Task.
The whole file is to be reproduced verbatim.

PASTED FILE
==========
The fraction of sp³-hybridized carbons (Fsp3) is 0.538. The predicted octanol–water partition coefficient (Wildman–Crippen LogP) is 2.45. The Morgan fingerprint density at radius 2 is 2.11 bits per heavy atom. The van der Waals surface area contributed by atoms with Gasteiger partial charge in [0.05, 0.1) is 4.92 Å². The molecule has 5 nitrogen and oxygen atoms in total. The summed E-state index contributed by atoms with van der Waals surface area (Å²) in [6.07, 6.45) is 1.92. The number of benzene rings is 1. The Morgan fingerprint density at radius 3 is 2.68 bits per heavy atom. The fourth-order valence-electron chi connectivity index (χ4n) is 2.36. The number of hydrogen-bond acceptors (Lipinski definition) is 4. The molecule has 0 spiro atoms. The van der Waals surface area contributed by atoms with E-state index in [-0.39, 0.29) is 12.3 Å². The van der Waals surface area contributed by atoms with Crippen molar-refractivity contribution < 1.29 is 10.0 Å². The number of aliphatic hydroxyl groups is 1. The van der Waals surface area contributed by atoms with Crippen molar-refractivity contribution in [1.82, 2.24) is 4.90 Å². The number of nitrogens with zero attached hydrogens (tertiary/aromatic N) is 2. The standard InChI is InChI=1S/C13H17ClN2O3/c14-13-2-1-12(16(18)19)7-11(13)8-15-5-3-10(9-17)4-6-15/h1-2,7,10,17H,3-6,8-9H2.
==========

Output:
The fraction of sp³-hybridized carbons (Fsp3) is 0.538. The predicted octanol–water partition coefficient (Wildman–Crippen LogP) is 2.45. The Morgan fingerprint density at radius 2 is 2.11 bits per heavy atom. The van der Waals surface area contributed by atoms with Gasteiger partial charge in [0.05, 0.1) is 4.92 Å². The molecule has 5 nitrogen and oxygen atoms in total. The summed E-state index contributed by atoms with van der Waals surface area (Å²) in [6.07, 6.45) is 1.92. The number of benzene rings is 1. The Morgan fingerprint density at radius 3 is 2.68 bits per heavy atom. The fourth-order valence-electron chi connectivity index (χ4n) is 2.36. The number of hydrogen-bond acceptors (Lipinski definition) is 4. The molecule has 0 spiro atoms. The van der Waals surface area contributed by atoms with E-state index in [-0.39, 0.29) is 12.3 Å². The van der Waals surface area contributed by atoms with Crippen molar-refractivity contribution < 1.29 is 10.0 Å². The number of aliphatic hydroxyl groups is 1. The van der Waals surface area contributed by atoms with Crippen molar-refractivity contribution in [1.82, 2.24) is 4.90 Å². The number of nitrogens with zero attached hydrogens (tertiary/aromatic N) is 2. The standard InChI is InChI=1S/C13H17ClN2O3/c14-13-2-1-12(16(18)19)7-11(13)8-15-5-3-10(9-17)4-6-15/h1-2,7,10,17H,3-6,8-9H2.